Lymphoma is a blood cancer that develops in the lymph system of the body. It has long been known that lymphoma and celiac were linked.
In August a study was published in the American Journal of Hematology whereby the records of almost 1,300 patients with celiac disease treated over the past 30 years at the Celiac Disease Center located a tthe the Columbia University Medical Center. The researchers found 40 cases of lymphoma, a six-fold increased incidence than the general population. Most of the patients suffered with non-Hodgkin’s lymphoma, a specific type of the disease.
Those patients developing the disease were found to be diagnosed with celiac disease later in life (58 years old on average) and more often suffered from abdominal pain, diarrhea and/or weight loss.
The researchers summarized their results with the recommendation that older patients with these symptoms should be monitored for the development of the disease.
A few factors likely contribute to this association of celiac, lymphoma and later diagnosis with severe gastrointestinal symptoms. Let’s look at what they could be:
1. Those diagnosed later in life could have suffered the disease for their entire life with no one giving them the correct diagnosis – sadly a common problem. Decades of untreated celiac disease, of course, results in decreased absorption of vital nutrients. With poor nutritional status, the body’s ability to repair itself is compromised.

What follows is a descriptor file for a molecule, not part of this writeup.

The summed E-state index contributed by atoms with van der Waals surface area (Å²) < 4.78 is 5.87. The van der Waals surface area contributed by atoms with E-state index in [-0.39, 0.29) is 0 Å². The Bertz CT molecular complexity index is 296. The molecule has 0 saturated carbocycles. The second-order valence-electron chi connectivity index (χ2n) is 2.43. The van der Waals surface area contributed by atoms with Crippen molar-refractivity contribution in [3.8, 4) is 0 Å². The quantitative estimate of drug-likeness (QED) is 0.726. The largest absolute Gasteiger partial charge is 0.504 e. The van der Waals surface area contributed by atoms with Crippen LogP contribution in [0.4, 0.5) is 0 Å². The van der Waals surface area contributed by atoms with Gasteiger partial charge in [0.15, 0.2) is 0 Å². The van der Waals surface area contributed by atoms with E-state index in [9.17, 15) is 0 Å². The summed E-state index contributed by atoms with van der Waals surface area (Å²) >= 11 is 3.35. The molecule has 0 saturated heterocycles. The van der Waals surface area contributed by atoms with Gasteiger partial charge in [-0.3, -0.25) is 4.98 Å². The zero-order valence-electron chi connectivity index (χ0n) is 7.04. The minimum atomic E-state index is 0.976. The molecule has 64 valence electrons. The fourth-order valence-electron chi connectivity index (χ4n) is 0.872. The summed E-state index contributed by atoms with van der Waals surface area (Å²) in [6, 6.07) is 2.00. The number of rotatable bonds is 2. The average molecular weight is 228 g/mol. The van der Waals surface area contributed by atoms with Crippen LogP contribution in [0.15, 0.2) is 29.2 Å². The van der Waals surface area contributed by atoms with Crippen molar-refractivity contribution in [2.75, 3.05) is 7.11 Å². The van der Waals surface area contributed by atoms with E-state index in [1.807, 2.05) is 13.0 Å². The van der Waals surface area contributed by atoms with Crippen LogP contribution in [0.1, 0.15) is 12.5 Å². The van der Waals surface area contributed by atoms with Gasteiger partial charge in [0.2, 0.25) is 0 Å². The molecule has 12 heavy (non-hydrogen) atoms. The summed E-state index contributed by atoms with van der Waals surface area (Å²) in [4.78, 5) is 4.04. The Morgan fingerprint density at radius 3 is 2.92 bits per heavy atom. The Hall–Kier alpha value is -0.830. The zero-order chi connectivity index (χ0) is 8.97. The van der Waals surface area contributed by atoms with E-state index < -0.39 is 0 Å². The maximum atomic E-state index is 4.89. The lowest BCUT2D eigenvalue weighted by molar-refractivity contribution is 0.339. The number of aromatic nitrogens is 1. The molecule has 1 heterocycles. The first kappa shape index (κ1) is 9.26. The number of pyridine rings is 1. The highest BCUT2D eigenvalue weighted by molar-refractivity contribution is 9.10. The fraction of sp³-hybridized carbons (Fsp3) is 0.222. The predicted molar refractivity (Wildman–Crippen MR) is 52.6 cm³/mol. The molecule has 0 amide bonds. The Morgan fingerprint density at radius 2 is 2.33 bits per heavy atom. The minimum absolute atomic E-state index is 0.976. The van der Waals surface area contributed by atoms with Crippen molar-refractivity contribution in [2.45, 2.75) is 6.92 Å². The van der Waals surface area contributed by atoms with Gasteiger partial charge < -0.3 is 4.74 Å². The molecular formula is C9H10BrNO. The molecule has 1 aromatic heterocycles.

2. Celiac disease, to some degree, destroys the lining of the small intestine, an organ that houses 80% of the body’s immune system. Failing to diagnose this strain on the body’s immune system plus allowing the presence of the toxin gluten to persist, decreases the immune system’s ability to kill cancer cells.
3. Patients who suffer severe digestive complaints typically have a weakened probiotic population in their small intestine. We now understand that this population of 10 trillion organisms is able to keep bad, disease causing genes turned off, when it’s healthy. On the flip side, once stressed, the probiotics are unable to have a positive effect on genetic expression and bad genes flip on – such as cancer.
4. Also with celiac disease, and gluten sensitivity, the stress on the gut’s immune system often results in the presence of infectious organisms. These organisms further compromise the immune system – another stressor that can increase the risk of cancer.
The bottom line is that early diagnosis is very important, but even more important is the quick resolution of stress on the small intestine and it’s most important resident, the immune system. Restoring the immune system to its full strength is the best weapon against developing cancer.
Should you suffer from celiac disease or gluten sensitivity and find that your health is not to the level you desire, please consider contacting us for a free health analysis. We specialize in taking gluten intolerant patients to the next level of health. Our destination clinic treats patients from across the country and internationally, therefore you do not need to live locally to receive assistance. We are here to help!
To your good health,
Dr Vikki Petersen, DC, CCN
Founder of HealthNOW Medical Center
Co-author of “The Gluten Effect”
Author of the e-Book: “Gluten Intolerance- What you don’t know may be killing you!”